Our A to Z of Carnegie Hall series continues today with the letter O–for "Orchestra."
In its 120-year history, Carnegie Hall has played host to artists who represent just about every genre and sub-genre of music. The type of music and musician that the Hall is probably most closely associated with, however, are orchestras and orchestral music.
"How do you get to Carnegie Hall? Practice, practice, practice," goes the old joke. Another way to improve your chances of performing at Carnegie Hall is to join an orchestra.
More than 1,500 different orchestras are recorded in our concert database as having performed in the Hall. Including full symphonic orchestras, chamber orchestras, and string orchestras, these range from high school ensembles to the most famous symphonies in the world.
The New York Philharmonic holds the record for most appearances by an orchestra at Carnegie Hall, with more than 5,000 performances to date—or about 10% of all performances since the Hall opened. While all of the finest north American orchestras have performed here, other orchestras that have appeared many hundreds of times at the Hall include The Philadelphia Orchestra and the Boston Symphony Orchestra.
Orchestras have traveled from all over the world—the London Symphony Orchestra, Japan's Saito Kinen Orchestra, Germany's Berliner Philharmoniker, Austria's Vienna Philharmonic Orchestra, Venezuela's Simón Bolívar Youth Orchestra of Venezuela, the Australian Chamber Orchestra, Camerata Ireland, the Mariinsky Orchestra from St. Petersburg, Fathy Salama's Cairo Orchestra from Egypt, the Mongolian Morin Khuur Orchestra, and the YouTube Symphony Orchestra (which itself, came from all corners of the world) to name a tiny fraction of the international ensembles that have appeared here.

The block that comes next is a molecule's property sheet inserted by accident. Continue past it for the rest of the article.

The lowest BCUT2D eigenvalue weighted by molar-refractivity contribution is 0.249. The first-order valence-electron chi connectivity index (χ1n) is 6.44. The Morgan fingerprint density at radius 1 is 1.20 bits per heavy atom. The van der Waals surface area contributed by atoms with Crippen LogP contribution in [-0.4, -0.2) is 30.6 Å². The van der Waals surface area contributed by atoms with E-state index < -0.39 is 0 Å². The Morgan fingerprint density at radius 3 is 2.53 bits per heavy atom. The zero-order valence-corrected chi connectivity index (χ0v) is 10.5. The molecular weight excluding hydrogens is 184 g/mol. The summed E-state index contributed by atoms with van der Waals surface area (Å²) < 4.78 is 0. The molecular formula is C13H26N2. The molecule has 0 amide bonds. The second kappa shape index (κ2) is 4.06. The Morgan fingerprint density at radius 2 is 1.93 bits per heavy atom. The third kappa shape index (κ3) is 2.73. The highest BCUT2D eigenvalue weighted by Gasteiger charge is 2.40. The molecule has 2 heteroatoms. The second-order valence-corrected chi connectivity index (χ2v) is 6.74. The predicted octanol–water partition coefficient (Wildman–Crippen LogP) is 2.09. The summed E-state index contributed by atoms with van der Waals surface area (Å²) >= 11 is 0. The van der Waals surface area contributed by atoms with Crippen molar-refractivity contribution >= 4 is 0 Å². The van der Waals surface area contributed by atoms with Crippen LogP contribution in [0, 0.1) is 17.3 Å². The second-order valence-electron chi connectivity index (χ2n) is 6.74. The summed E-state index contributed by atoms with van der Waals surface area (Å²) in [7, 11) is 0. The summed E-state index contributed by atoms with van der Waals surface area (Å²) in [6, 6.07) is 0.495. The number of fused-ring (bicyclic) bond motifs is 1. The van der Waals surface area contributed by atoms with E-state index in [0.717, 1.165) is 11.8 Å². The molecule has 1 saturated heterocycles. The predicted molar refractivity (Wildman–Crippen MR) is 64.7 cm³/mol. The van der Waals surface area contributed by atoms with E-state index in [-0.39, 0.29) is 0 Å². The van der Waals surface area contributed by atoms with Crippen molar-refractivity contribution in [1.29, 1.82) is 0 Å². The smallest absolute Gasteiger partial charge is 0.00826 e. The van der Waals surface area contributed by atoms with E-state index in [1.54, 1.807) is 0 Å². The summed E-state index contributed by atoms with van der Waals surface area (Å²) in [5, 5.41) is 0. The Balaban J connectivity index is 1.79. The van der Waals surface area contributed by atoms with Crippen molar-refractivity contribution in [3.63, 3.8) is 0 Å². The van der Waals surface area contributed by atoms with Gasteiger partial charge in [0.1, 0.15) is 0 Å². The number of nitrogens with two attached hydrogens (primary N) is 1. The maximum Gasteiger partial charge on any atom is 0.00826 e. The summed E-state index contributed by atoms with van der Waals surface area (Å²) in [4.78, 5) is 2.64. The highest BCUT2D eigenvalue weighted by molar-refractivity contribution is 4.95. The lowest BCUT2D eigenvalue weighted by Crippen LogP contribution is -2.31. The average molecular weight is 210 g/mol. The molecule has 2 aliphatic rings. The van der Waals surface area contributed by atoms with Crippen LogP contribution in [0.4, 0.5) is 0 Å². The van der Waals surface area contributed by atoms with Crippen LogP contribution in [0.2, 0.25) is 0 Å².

In addition, we've had many specialized orchestras perform at the Hall. These have included balalaika orchestras, a Greek mandolin orchestra, a harp orchestra, theremin orchestras, marimba ensembles, a banjo orchestra, and a ukulele orchestra. The first time jazz was heard at Carnegie Hall was when James Reese Europe and his Clef Club Orchestra presented a "Concert of Negro Music" to benefit the Music School Settlement in May 1912.
Orchestras such as Les Violons du Roy, Akademie für Alte Musik Berlin, Venice Baroque Orchestra, The English Concert, and Orchestre Révolutionnaire et Romantique specialize in performing early music or period performance. On the other end of the time continuum, the American Composers Orchestra and Alarm Will Sound bring only contemporary and brand new music to the Hall. Pops orchestras have included The New York Pops, Boston Pops, Cincinnati Pops, and Moscow Pops.
Over the past few decades, the Orpheus Chamber Orchestra as been a regular visitor to Carnegie Hall. Its specialization? Performing without a conductor. Orpheus has an early antecedent. The American Symphonic Ensemble—which later changed its name to Conductorless Symphony Orchestra—first performed here in 1928.
We've even had the Electric Light Orchestra.
RelatedA to Z of Carnegie HallThe Rose MuseumThe History of the Hall